Day of the Disappeared: "The Missing" must not be forgotten

San Jose del Guaviare, Colombia. More than 200 relatives of missing persons have participated in workshops and interviews where they could explain what they need. © ICRC / E. Alfonso

San Jose del Guaviare, Colombia. More than 200 relatives of missing persons have participated in workshops and interviews where they could explain what they need. © ICRC / E. Alfonso

Geneva (ICRC) – To mark International Day of the Disappeared on August 30, the International Committee of the Red Cross (ICRC) is calling on the international community to show greater awareness of the tragedy of people who have gone missing and the plight of their families.

Hundreds of thousands of people in all parts of the world have disappeared as a consequence of armed conflict, natural disaster or migration. Each person who vanishes leaves behind a large number of people – the family in particular – suffering the anguish of not knowing what happened.

"When people disappear, there are two kinds of victims: the individuals who have gone missing and their families, torn between despair and hope, living with uncertainty and pain, waiting for news, sometimes for decades," explained Marianne Pecassou, who heads the activities carried out by the ICRC for missing persons and their families.

Although, what the families need more than anything is to find out what happened to their relatives, they also need an appropriate way to honor the memory of their missing loved ones. "They struggle against forgetting. Commemorative ceremonies offer them public acknowledgement of their suffering, give them a voice and bring them out of isolation," said Ms Pecassou.

In some places, the numbers of people who have disappeared are staggering. In Colombia, for example, over 68,000 people are still missing, out of more than 90,000 initially reported as such. In Sri Lanka, the fate and whereabouts of more than 16,000 people remain unknown. In Peru, between 13,000 and 16,000 people have vanished and their families are still waiting for news. And more than 11,000 people of a total of almost 35,000 reported to the ICRC who went missing in connection with the Balkan conflicts are still unaccounted for.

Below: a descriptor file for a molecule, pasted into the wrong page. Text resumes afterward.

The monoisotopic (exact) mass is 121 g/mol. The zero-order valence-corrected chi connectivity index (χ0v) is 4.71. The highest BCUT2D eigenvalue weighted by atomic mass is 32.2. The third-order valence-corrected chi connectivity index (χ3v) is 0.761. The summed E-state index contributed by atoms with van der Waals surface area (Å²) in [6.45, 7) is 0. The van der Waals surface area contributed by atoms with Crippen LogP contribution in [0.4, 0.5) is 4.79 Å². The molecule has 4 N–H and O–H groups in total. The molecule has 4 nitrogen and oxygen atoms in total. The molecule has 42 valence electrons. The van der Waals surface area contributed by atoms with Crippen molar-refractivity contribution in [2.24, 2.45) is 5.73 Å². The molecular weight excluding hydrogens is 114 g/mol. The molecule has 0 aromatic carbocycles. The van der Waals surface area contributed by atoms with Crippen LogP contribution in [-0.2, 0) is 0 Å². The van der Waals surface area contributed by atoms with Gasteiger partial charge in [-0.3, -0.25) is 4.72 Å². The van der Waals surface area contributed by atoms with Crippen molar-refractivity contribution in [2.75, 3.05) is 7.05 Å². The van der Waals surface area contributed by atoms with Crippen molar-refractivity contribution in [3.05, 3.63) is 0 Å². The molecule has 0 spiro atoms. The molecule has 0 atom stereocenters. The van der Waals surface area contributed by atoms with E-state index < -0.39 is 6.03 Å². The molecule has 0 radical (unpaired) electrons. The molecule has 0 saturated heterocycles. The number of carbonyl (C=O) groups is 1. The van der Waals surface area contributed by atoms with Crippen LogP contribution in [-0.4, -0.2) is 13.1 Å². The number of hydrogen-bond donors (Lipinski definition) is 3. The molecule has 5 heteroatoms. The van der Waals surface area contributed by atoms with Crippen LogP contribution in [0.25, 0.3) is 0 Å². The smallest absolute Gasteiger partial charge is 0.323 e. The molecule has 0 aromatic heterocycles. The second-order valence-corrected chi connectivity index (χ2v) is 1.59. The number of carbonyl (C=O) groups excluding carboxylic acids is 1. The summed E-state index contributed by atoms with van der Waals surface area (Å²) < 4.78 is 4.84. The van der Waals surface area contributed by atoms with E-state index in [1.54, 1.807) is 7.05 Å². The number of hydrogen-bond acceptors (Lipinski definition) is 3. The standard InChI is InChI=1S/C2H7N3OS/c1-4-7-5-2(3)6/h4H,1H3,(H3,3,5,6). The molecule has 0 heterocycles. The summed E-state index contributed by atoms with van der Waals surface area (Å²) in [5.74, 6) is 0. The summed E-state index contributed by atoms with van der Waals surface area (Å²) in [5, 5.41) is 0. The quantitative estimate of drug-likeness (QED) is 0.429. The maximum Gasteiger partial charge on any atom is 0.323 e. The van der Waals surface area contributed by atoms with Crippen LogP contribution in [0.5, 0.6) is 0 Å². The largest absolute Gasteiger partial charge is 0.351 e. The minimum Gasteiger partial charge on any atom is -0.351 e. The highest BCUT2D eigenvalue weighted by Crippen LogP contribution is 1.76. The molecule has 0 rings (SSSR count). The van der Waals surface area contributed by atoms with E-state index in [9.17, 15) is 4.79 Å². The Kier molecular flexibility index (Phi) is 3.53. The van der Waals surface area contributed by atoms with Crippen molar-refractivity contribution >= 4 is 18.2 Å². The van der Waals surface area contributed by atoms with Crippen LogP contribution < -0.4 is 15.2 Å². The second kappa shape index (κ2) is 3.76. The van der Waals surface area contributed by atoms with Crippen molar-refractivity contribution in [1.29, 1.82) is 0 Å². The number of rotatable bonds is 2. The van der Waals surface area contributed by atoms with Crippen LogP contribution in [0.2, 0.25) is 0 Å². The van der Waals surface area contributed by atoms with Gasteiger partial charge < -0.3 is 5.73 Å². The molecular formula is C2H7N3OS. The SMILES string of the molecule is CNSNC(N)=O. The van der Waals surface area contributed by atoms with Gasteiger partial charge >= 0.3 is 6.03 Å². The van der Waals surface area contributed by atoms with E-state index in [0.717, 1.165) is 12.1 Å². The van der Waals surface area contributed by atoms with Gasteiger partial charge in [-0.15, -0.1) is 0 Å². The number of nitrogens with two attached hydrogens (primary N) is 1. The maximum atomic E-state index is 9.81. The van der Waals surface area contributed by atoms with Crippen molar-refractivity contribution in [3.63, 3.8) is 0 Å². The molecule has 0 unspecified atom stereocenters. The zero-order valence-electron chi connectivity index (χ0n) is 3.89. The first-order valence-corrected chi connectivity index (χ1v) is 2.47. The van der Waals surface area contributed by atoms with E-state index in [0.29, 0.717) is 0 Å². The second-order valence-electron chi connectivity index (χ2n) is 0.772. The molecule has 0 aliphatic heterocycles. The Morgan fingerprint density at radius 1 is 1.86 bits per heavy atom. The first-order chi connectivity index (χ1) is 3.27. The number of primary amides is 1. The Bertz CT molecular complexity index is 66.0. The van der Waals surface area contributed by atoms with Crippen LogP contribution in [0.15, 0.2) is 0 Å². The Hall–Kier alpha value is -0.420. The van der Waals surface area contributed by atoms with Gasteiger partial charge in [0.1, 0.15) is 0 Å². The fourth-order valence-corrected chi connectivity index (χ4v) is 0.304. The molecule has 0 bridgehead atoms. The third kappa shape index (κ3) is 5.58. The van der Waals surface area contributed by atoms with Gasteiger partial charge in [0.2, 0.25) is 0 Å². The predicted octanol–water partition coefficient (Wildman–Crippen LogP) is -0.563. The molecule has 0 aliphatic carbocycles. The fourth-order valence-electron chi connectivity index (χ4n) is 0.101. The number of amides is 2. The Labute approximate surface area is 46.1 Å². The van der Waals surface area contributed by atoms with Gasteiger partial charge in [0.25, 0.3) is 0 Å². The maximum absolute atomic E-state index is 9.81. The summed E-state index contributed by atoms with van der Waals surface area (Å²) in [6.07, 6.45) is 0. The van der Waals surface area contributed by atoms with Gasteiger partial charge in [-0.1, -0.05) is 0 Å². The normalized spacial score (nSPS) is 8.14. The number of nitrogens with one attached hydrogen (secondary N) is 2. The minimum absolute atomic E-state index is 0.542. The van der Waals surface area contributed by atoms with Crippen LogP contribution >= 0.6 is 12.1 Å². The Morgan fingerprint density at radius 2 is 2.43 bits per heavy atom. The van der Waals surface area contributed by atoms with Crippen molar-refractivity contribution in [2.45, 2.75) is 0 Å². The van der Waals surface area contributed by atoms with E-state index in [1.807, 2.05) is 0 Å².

"States have an obligation under international humanitarian law to take all feasible measures to clarify the fate and whereabouts of people who have gone missing and to inform their families accordingly," said Christine Beerli, Vice-president of the ICRC, at a commemorative event at ICRC headquarters attended by government representatives and members of the humanitarian and diplomatic communities of Geneva.

The plight of people who have disappeared – and the suffering of their families, all too often ignored – has been a constant concern of the ICRC. The organization is currently attempting to establish the fate and whereabouts of more than 52,000 people. "This figure is just the tip of the iceberg, since these cases are only the ones brought to the attention of the ICRC by relatives.

We know that many more people remain unaccounted for around the world," said Ms Pecassou. Besides working directly with the families of missing persons, the ICRC plays an important role in bringing the issue of the missing onto the public agenda. It urges the authorities to take action aimed at responding to the needs of the families and encourages the search for their missing loved ones.

To mark the International Day of the Disappeared, the ICRC is unveiling a new publication entitled Living with Absence: Helping the Families of the Missing, which highlights the ordeal of people unaccounted for, underlines the multiple needs of the families and describes the tailored responses the ICRC is providing. The content is enriched by personal narratives of relatives of missing persons.

For further information, please contact:

Céline Buvelot Corthésy, ICRC Geneva, tel: +41 22 730 30 84 or +41 79 574 28 89

More resources:

In over 70 countries and territories around the world, the ICRC has files open on people who have disappeared. We call them "open tracing cases," but behind every "case" is a family desperate to know what has happened. And they have a right to know, enshrined in international humanitarian law. Go to the interactive map.


The 1989-1997 civil war in Bougainville, Papua New Guinea left as many as 20,000 dead. The fate and whereabouts of many more remain unknown. This causes anguish and uncertainty for families and friends who are often unable to grieve. Under international humanitarian law, families have the right to be informed of the fate of missing relatives. Governments, military authorities and armed groups have an obligation to provide answers.

ICRC delegate Brendan St John explains one of the ways ICRC is supporting these families.

Ref. AV192